Japanese officials have been vocal in verbal defence of the yen, but that has hardly proved effective. Risks of a real intervention remain, as BOJ appears to be far from real policy action and upward climb in US Treasury yields continues. Some risk of intervention remaining coordinated also exist, after comments from Treasury Secretary Yellen recently. If the intervention is unilateral, traders could have two options – either ride the direction of intervention or fade the move as fundamentals remain mis-aligned. Both of these were discussed earlier in this article. Volatility may pick up if intervention happens, so using options and stops on your positions could serve well. Key entry levels to watch will be 145 in USDJPY, or 142 if the pair goes down further.
Market Takeaway: Intervention threat is capping the upside in USDJPY, but attractive entry points may emerge for traders if intervention was to happen. Watch for 145 and 142 in USDJPY.
AUD: Risk sentiment and China woes keep the upper hand despite inflation uptick
AUDUSD has been hurt badly by the strength of the US dollar, and is one of the worst performing currencies in the G10 space this quarter. August CPI reported yesterday came in higher at 5.2% from 4.9% in July, but base effects and higher gasoline prices were at play. Other measures of inflation also showed some stickiness but the RBA may want to wait for the quarterly print due on October 25 if it was to hike rates again. For the meeting next week, expectations remain tilted towards a no change in policy rate, but language could stay hawkish.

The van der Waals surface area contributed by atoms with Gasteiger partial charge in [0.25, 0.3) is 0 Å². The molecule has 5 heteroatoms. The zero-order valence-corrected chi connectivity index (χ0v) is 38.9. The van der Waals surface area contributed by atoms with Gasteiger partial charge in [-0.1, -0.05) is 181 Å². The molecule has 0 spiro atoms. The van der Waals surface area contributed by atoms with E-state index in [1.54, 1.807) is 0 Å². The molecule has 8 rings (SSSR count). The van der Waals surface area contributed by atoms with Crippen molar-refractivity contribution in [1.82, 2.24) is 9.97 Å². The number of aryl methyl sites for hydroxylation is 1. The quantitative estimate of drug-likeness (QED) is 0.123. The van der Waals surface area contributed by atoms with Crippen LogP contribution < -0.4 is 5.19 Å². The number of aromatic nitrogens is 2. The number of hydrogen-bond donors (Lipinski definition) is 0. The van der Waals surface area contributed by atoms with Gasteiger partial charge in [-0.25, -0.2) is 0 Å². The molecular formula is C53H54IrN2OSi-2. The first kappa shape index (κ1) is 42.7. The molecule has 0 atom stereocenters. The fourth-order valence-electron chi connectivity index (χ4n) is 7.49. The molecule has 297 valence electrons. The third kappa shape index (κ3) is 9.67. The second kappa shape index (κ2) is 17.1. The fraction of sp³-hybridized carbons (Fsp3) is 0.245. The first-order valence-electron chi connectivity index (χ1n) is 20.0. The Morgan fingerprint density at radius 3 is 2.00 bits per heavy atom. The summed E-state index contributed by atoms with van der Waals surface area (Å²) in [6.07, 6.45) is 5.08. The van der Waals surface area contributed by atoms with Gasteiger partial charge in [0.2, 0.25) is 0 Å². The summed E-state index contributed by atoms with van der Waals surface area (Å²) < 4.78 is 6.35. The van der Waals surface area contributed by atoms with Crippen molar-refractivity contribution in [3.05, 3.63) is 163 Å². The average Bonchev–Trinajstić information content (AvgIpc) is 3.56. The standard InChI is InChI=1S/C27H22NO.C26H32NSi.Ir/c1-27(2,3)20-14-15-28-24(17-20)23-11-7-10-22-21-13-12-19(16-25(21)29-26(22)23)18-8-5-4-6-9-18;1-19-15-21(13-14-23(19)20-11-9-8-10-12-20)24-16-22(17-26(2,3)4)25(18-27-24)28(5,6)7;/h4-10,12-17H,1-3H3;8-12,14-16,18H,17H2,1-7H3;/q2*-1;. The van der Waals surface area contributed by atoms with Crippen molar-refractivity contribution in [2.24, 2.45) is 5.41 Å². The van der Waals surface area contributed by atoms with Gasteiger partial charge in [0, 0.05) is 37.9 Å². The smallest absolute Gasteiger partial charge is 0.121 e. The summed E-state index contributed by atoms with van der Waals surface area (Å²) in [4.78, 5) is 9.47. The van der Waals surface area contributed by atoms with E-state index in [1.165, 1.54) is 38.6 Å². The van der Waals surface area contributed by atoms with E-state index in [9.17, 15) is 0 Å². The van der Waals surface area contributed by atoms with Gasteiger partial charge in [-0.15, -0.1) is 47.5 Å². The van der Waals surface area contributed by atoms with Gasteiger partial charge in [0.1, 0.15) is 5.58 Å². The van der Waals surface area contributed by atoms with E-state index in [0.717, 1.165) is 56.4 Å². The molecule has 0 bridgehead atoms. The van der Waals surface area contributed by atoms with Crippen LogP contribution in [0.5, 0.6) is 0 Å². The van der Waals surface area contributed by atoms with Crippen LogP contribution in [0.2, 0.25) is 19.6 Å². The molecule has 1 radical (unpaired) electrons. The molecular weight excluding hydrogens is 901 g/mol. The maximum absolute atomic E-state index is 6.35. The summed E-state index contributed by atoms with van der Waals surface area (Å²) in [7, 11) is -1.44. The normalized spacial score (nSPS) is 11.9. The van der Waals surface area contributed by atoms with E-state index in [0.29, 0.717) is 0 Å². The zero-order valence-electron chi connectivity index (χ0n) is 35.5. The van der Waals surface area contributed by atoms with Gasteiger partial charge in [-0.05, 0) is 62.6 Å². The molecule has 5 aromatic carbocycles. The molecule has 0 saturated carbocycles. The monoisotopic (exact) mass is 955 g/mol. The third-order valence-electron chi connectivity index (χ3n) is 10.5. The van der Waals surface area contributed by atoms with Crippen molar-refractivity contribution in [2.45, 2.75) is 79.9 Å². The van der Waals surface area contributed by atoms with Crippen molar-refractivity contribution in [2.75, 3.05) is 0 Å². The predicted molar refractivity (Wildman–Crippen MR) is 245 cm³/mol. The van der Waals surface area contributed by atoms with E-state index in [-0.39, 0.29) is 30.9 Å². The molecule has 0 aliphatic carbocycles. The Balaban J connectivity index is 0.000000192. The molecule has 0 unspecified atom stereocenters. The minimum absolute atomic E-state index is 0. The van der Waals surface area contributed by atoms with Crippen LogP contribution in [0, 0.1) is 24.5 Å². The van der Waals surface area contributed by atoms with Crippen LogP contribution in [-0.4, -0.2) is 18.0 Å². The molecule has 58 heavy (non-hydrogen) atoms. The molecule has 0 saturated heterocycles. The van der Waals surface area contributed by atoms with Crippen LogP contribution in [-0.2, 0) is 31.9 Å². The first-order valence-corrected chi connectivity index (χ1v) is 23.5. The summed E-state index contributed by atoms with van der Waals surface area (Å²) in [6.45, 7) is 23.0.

However, inflation upside failed to provide much of an impetus to AUD, and similar impact may be likely even if the RBA was to stay hawkish next week. Dampened risk sentiment, with the surge higher in crude oil prices adding fuel to the stagflation concerns, continue to pose downside risks to AUD. Meanwhile, China stimulus announcements have also lacked in the run upto the Golden Week holiday. Iron ore prices have also eased from $120+ levels seen earlier this month, and the commodity metal has a significant contribution to Australia’s trade balance. China’s ongoing property market slump remains a drag on iron ore’s demand outlook, while the supply side is looking robust. If China’s PMIs over the weekend remain short of an upside surprise, AUDUSD could run for a test of 0.62.
Market Takeaway: AUDUSD remains at the mercy of waning risk appetite, and any bumps from upside surprise in China PMI over the weekend or hawkish RBA next week could remain temporary.